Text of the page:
Harang and Garcia: Study in Contrasts

Yesterday the starting pitchers over at minor league camp for the A-level games, veteran Aaron Harang and young Elniery Garcia, really gave me pause. The contrast in those starting pitchers shows the hope and hopelessness of the current Phillies organization.

You can contrast the age, health, and play of two particular players and get a sense of just one of a number of things that appear to be wrong with regards to the front office’s plans.

Conditioning of Garcia and Harang highlight a problem with the Phillies current approach.

Garcia is 20 years old, and in the peak of health. Harang will turn 37 years old in early May. He has already missed two starts this spring due to back issues.

Just take a look at my below picture from the first day of Spring Training: it’s easy to see that Harang did not report to camp in shape.

To me, this is one of the most glaring problems with the organization. They bring in a high-priced, older player with obvious health issues, pay them a ton of money ($5 million in Harang’s case) and then are stymied when they break down.

Contrast that with kids like Garcia, who are in great shape and developing, improving with almost every start, kids that are barely making enough money to get by in life.

I’ve said it before and I’ll say it again: I’d rather lose games because a kid is learning at a higher level where they can use the loss to improve their play, than to lose because a “veteran” isn’t able or willing to do the work in order to perform at a high enough level.

Harang on the first day of Spring Training.

Garcia is in MiLB camp, which started later than MLB camp, so he hasn’t been “stretched out” as much as Harang. But if you look at their pitching lines from Wednesday, the problems with Harang seem as glaring as the lights on the Las Vegas strip.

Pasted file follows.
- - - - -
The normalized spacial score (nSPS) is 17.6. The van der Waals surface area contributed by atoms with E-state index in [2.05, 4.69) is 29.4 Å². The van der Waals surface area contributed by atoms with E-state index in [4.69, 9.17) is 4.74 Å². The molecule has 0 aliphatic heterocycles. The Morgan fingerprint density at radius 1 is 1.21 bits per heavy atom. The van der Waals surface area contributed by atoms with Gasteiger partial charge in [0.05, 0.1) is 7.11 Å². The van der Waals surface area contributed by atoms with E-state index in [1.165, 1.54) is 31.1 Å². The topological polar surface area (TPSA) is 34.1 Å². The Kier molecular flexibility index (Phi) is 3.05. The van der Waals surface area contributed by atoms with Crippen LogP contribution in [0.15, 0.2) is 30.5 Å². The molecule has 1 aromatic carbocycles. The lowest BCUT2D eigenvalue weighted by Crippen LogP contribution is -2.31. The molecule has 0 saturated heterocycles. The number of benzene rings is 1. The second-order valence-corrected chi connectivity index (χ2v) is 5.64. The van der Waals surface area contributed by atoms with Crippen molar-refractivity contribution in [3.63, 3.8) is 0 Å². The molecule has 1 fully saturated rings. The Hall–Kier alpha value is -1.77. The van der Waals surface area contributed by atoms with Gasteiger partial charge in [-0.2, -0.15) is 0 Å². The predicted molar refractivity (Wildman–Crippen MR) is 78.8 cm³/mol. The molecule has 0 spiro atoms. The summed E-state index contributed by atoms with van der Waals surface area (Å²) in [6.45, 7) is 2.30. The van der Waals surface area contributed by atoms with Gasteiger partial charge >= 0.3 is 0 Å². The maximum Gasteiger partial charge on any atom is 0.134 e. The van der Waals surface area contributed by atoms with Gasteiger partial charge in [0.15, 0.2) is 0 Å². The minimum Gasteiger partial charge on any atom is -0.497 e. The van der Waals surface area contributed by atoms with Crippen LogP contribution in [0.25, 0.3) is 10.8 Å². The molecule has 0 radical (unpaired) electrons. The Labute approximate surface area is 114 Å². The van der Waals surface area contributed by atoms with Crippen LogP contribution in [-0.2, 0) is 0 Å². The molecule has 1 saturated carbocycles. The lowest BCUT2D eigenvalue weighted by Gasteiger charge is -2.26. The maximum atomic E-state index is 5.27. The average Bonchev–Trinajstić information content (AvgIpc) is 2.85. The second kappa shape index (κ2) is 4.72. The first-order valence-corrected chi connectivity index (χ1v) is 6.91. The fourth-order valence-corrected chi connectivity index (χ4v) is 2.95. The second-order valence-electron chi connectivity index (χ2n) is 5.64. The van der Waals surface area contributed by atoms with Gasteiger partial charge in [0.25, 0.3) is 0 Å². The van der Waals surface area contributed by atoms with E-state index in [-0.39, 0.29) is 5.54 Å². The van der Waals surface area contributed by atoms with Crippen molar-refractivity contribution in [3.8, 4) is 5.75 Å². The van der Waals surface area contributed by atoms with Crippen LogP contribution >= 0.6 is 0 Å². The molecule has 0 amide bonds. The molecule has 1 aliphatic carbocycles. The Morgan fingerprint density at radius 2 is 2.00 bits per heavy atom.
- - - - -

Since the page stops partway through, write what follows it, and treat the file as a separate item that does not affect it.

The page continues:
Both pitchers were throwing against A-ball teams.

Garcia: 3 IP, 1 H, 0 R, 0 BB, 2 K (both swinging)

Harang: 5 IP, 7 H, 3 R, 0 BB, 5 K

For me, this is what is going to make the MLB season long and arduous, and yet also gives me hope for having quality minor league teams to follow this summer.

The more I think about it, the more excited I get in looking ahead to the start of the minor league season. The Lehigh Valley IronPigsReading Fightin Phils, Clearwater ThreshersLakewood BlueClaws begin their seasons on Thursday, April 9th. The Williamsport Crosscutters begin on Friday, June 19th.

With some of the young players we have such as Garcia, Maikel Franco (at least in the beginning), J.P. Crawford, Franklyn Kilome, Aaron Nola, Roman Quinn, Zach Eflin, Dylan Cozens, Matt Imhof, Jan Hernandez, Rhys Hoskins, Deivi Grullon, and Grenny Cumana we could have some genuine contenders to help the next generation of winning Phillies teams in the minor league system.

If you want to catch me at a game, you shouldn’t look for me at Citizens Bank Park. But down in Clearwater at a Threshers game, enjoying the beautiful sunshine, as well as ballplayers who are working hard on their conditioning and their game? Count me in.

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